Thousands of troubled home borrowers with loans from IndyMac Federal Bank will be able to switch to fixed-rate mortgages under a new plan from federal regulators, who seized the bank last month after it became the largest regulated thrift to fail.

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WASHINGTON — Thousands of troubled home borrowers with loans from IndyMac Federal Bank will be able to switch to fixed-rate mortgages under a new plan from federal regulators, who seized the bank last month after it became the largest regulated thrift to fail.

Most IndyMac borrowers who are seriously delinquent or in default on their mortgages and can document their situation will be able to switch into loans capped at an interest rate around 6.5 percent, the Federal Deposit Insurance Corp. said Wednesday.

The average U.S. rate on 30-year, fixed-rate mortgages was at 6.52 percent last week.

The FDIC has been operating the Pasadena, Calif.-based bank, which was called IndyMac Bank, under a conservatorship since July 11.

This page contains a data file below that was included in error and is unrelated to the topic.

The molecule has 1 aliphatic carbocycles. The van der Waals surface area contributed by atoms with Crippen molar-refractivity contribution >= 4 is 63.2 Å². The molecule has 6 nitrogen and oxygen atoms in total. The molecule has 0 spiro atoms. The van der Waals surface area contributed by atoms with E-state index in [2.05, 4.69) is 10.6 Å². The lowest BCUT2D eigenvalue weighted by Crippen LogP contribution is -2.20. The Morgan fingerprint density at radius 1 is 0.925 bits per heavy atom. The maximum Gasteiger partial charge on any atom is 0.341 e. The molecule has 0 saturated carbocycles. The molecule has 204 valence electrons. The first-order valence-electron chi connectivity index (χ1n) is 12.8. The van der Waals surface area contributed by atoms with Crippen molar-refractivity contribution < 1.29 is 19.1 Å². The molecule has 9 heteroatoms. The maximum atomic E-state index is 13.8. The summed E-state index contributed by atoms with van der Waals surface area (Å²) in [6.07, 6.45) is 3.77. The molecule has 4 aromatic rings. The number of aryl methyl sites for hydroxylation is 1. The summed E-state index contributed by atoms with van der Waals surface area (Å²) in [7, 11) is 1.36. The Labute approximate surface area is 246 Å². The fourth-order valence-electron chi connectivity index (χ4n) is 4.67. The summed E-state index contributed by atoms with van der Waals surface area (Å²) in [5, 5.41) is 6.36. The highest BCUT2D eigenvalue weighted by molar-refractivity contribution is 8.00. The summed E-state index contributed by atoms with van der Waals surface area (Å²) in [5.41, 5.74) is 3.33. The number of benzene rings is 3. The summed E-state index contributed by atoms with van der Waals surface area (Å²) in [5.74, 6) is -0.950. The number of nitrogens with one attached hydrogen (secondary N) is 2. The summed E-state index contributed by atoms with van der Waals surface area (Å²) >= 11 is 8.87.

More than 60,000 borrowers are 60 or more days behind on their payments, according to the FDIC.

Thousands of delinquent borrowers will receive proposed offers for modifications in the coming weeks. The first batch of about 4,000 — with an average $359,844 balance owed — will be mailed by week’s end.

The FDIC temporarily froze all mortgage foreclosures for IndyMac borrowers when it took over the bank. It said Wednesday there will be no fees for the loan modifications and all unpaid late charges will be waived.

FDIC Chairman Sheila Bair has been urging mortgage lenders and firms that service mortgages to develop comprehensive plans for modifying unaffordable loans, rather than doing so on a loan-by-loan basis.

Avoiding the lengthy and costly process of foreclosure can help neighborhoods and makes good business sense, Bair said.

Consumer housing advocates applauded the move.

“This will give the housing industry a real-life demonstration of the potential of a financial institution” to make significant loan modifications that can help struggling homeowners, said Jim Carr, chief operating officer of the National Community Reinvestment Coalition.

IndyMac, with about $32 billion in assets and $19 billion in deposits at the time it failed, was the second-largest financial institution to close in U.S. history, after Continental Illinois National Bank in 1984.

The pressures to which IndyMac succumbed — tighter credit, tumbling home prices and rising foreclosures — have been battering many banks of all sizes nationwide.

IndyMac’s failure is expected to cost the federal deposit insurance fund, currently at $53 billion, between $4 billion and $8 billion.